RJ is a blogger/vlogger/writer and the other half of the NotAdamandSteve duo. When he's not making videos or writing stuff online he's usually working out, gorging himself on Chipotle, traveling, enjoying scotch, or spending quality time with his new fiancé and German Shepherd.
  • Francine Powers

    the best hit it right on target.have and do feel the same.only one sentence upset me you have your home filled with things and loved ones,but nothing lasts forever????? that really upset me do you know why?? anyway you have such a way to convey our inner most highs and lows love to you and will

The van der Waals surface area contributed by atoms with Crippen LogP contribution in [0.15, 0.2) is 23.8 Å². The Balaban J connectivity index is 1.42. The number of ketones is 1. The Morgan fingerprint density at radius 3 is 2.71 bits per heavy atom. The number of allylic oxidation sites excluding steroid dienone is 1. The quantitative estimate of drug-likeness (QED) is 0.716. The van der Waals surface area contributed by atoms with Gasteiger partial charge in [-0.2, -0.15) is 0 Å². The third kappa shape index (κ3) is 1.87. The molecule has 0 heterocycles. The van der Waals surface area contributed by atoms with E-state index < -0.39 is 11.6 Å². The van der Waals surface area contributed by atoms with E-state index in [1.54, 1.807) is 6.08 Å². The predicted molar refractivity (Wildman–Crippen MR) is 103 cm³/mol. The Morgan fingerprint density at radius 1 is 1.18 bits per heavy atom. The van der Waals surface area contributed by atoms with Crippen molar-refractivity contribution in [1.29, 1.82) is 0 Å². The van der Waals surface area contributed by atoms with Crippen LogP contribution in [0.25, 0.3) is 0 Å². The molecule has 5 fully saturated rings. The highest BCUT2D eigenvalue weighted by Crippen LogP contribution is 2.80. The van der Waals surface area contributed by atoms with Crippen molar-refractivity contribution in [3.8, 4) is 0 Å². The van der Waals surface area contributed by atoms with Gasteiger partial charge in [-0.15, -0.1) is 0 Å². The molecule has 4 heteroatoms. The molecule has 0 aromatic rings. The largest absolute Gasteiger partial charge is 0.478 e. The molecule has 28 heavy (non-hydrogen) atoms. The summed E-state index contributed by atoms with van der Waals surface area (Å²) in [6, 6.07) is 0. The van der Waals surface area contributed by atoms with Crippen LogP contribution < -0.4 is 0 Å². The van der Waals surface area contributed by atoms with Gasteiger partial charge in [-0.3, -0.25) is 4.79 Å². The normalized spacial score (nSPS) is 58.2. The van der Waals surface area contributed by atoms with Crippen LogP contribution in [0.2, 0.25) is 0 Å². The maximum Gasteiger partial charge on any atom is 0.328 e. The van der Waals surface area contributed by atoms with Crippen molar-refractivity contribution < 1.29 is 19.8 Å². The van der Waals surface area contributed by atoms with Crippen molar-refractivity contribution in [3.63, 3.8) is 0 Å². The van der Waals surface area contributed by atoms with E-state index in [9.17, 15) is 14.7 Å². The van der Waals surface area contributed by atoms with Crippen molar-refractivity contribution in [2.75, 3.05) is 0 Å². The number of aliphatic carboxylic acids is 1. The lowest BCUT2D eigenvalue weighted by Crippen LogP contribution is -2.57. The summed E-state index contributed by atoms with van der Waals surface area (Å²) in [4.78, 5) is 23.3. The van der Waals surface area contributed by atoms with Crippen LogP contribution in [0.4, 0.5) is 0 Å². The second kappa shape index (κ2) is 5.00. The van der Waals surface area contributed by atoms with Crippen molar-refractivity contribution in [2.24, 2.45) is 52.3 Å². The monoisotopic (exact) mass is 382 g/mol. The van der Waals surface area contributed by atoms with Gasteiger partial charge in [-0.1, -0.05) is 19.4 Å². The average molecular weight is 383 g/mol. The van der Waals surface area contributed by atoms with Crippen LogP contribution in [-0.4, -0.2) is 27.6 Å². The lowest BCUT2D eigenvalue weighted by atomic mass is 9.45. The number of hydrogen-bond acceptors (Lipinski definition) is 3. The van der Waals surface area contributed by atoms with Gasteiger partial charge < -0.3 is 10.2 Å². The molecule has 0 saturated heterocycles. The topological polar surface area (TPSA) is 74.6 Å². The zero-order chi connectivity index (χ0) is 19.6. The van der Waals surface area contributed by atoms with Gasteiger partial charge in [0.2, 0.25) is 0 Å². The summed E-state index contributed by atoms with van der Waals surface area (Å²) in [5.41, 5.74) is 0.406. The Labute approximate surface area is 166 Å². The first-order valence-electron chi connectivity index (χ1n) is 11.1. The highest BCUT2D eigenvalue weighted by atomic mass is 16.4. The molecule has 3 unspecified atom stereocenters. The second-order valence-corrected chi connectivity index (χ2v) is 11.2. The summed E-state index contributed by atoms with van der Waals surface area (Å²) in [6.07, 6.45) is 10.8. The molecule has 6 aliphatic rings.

• Aussie54

    Good article, RJ.

    (This is from a parent’s perspective.) It’s interesting how we interpret the word “home”, isn’t it? My son moved to another country over ten years ago, but has made many trips back to visit. I’ve had to make a conscious effort not to say he’s coming “home”, because, really, by now, his home’s in another country. Emotionally I’ll always think he’s coming home, but my practical side has to admit his home is elsewhere now. It’s hard!

  • Stacia Hess

    I suppose basically a home is where you feel you belong along with feeling safe. It could be a place or a person. A friend of mine is an orphan and was shipped around a lot to different places, sometimes he was on the streets. A home to him is a place he can go that belongs to him. Somewhere he can lock a door that shelters him from the elements and chaos on the other side of it. Another friend’s idea of a home is his husband. Where his husband is, is where he feels the most content and safe. It doesn’t geographically matter where they are.